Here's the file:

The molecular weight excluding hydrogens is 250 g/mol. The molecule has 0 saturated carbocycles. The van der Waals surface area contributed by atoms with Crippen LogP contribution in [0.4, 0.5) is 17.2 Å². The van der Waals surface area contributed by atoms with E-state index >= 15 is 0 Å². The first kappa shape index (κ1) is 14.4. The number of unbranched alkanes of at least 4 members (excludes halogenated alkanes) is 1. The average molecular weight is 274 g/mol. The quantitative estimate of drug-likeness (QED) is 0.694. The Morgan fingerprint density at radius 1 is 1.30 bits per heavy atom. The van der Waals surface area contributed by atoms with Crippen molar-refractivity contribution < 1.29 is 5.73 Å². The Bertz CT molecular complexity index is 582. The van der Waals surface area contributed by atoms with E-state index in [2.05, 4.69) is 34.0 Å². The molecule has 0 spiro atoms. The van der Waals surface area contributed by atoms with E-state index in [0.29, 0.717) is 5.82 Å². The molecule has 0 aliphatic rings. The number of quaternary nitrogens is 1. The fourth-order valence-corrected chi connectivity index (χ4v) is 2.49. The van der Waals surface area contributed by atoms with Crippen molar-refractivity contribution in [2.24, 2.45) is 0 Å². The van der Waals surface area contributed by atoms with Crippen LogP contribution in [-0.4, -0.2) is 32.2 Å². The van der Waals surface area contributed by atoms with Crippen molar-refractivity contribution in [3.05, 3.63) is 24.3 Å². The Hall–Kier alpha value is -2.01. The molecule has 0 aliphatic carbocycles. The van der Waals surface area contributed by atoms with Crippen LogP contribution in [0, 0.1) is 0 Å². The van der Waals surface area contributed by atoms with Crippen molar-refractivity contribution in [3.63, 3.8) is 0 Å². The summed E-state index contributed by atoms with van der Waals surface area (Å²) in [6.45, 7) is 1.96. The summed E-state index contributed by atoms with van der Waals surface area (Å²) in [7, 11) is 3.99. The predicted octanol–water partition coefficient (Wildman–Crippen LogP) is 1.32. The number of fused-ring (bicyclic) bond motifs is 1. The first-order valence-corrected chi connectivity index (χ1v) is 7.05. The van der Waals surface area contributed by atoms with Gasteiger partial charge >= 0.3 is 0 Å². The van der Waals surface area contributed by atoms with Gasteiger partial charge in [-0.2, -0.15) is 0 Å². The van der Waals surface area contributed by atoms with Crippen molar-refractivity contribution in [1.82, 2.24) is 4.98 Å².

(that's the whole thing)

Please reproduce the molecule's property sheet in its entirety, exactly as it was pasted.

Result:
The molecular weight excluding hydrogens is 250 g/mol. The molecule has 0 saturated carbocycles. The van der Waals surface area contributed by atoms with Crippen LogP contribution in [0.4, 0.5) is 17.2 Å². The van der Waals surface area contributed by atoms with E-state index >= 15 is 0 Å². The first kappa shape index (κ1) is 14.4. The number of unbranched alkanes of at least 4 members (excludes halogenated alkanes) is 1. The average molecular weight is 274 g/mol. The quantitative estimate of drug-likeness (QED) is 0.694. The Morgan fingerprint density at radius 1 is 1.30 bits per heavy atom. The van der Waals surface area contributed by atoms with Crippen molar-refractivity contribution < 1.29 is 5.73 Å². The Bertz CT molecular complexity index is 582. The van der Waals surface area contributed by atoms with E-state index in [2.05, 4.69) is 34.0 Å². The molecule has 0 spiro atoms. The van der Waals surface area contributed by atoms with E-state index in [0.29, 0.717) is 5.82 Å². The molecule has 0 aliphatic rings. The number of quaternary nitrogens is 1. The fourth-order valence-corrected chi connectivity index (χ4v) is 2.49. The van der Waals surface area contributed by atoms with Crippen molar-refractivity contribution in [2.24, 2.45) is 0 Å². The van der Waals surface area contributed by atoms with Crippen LogP contribution in [-0.4, -0.2) is 32.2 Å². The van der Waals surface area contributed by atoms with Crippen molar-refractivity contribution in [3.05, 3.63) is 24.3 Å². The Hall–Kier alpha value is -2.01. The molecule has 0 aliphatic carbocycles. The van der Waals surface area contributed by atoms with Crippen LogP contribution in [0, 0.1) is 0 Å². The van der Waals surface area contributed by atoms with Crippen molar-refractivity contribution in [3.63, 3.8) is 0 Å². The summed E-state index contributed by atoms with van der Waals surface area (Å²) in [6.45, 7) is 1.96. The summed E-state index contributed by atoms with van der Waals surface area (Å²) in [7, 11) is 3.99. The predicted octanol–water partition coefficient (Wildman–Crippen LogP) is 1.32. The number of fused-ring (bicyclic) bond motifs is 1. The first-order valence-corrected chi connectivity index (χ1v) is 7.05. The van der Waals surface area contributed by atoms with Gasteiger partial charge >= 0.3 is 0 Å². The van der Waals surface area contributed by atoms with Gasteiger partial charge in [-0.2, -0.15) is 0 Å². The van der Waals surface area contributed by atoms with Crippen molar-refractivity contribution in [1.82, 2.24) is 4.98 Å².